- The Washington Times - Friday, September 13, 2002

JERUSALEM Israeli officials yesterday hailed a rebuff to Palestinian leader Yasser Arafat by his own parliament as a potential turning point leading to a renewed Israeli-Palestinian dialogue.

"This was the biggest blow that Arafat has received and it was given to him by his own people," said Israeli Defense Minister Binyamin Ben-Eliezer.

He called on the Israeli government to seize the opportunity by undertaking a political initiative "that will encourage a new order in the Palestinian political establishment and its relations with Israel."

The Palestinian Legislative Council, meeting for the first time in months, defied Mr. Arafat on Wednesday by making it clear that it intended to submit a vote of no confidence in his Cabinet, many of whose members stood accused of corruption or incompetence.

Of 65 lawmakers at the meeting, 57 indicated their intention to vote against Mr. Arafat. To head off the motion, Mr. Arafat accepted the resignation of the entire Cabinet and announced that a general election would be held on Jan. 20.

"This is the first time in Arafat's political career that he has been forced to publicly retreat from an important action," said Arafat biographer Danny Rubinstein.

Council member Salah Tamari, a senior member of Mr. Arafat's Fatah movement who has known the Palestinian leader for 36 years, said he has never before opposed Mr. Arafat.

"I've done so now," he said, "so he knows how serious we are. This is a crisis of confidence."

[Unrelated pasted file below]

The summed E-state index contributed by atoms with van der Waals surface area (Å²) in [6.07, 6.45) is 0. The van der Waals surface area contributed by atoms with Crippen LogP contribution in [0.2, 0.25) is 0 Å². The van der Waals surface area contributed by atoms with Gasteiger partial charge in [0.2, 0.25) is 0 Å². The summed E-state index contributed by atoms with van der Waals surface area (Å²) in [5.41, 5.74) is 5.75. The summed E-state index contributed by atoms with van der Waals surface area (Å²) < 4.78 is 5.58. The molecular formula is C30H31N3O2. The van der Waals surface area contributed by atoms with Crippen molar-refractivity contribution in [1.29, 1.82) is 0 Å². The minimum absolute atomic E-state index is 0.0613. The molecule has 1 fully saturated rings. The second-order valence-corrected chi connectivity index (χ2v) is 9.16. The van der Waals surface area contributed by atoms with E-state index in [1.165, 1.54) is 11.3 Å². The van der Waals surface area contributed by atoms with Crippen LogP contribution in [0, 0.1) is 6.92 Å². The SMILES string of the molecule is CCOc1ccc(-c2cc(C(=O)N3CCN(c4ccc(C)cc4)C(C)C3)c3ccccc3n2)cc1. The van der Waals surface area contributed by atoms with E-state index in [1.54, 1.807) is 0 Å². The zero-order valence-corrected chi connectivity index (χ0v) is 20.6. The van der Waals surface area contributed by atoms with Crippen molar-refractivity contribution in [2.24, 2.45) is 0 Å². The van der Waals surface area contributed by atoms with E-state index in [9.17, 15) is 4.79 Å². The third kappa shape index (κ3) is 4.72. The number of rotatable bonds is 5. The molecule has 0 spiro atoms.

More than the differences on the Cabinet issue, the vote reflected a growing dissatisfaction among Palestinians, particularly the elite, over the loss of economic and political ground during two years of the uprising.

Much of the criticism had been directed not personally at Mr. Arafat who was said by aides to be bitter and feeling abandoned but at the advisers around him.

"The people are angry, but they don't want [Mr. Arafat] to step aside. They want him to carry out the required changes," Palestinian lawmaker Ziad Abu Amr told Reuters news agency.

Nevertheless, the vote was a "very clear message" attesting to the decline in Mr. Arafat's stature, said the head of Israeli military intelligence, Maj. Gen. Aharon Ze'evi.

"What has been happening is a process of internalizing the failure that has overtaken the Palestinian Authority since it declared war on us two years ago," he said. "They are finding it more and more difficult to recruit suicide bombers."

He said the internalization process began with the Israeli army's takeover of Palestinian cities in the spring after a series of suicide bombings. President Bush's public disparagement of Mr. Arafat as an irresponsible leader was also an important factor, he said.

In New York, where Mr. Bush was addressing the United Nations, a senior U.S. official welcomed the Palestinian vote as a vindication of the American policy and called it "a sign that ferment is beginning."

Mr. Ben-Eliezer called yesterday for an immediate peace initiative "outflanking Arafat," but did not name alternative Palestinian officials with whom Israel could hold a dialogue.

An aide to Ariel Sharon said the prime minister intended to meet soon with a senior Palestinian.

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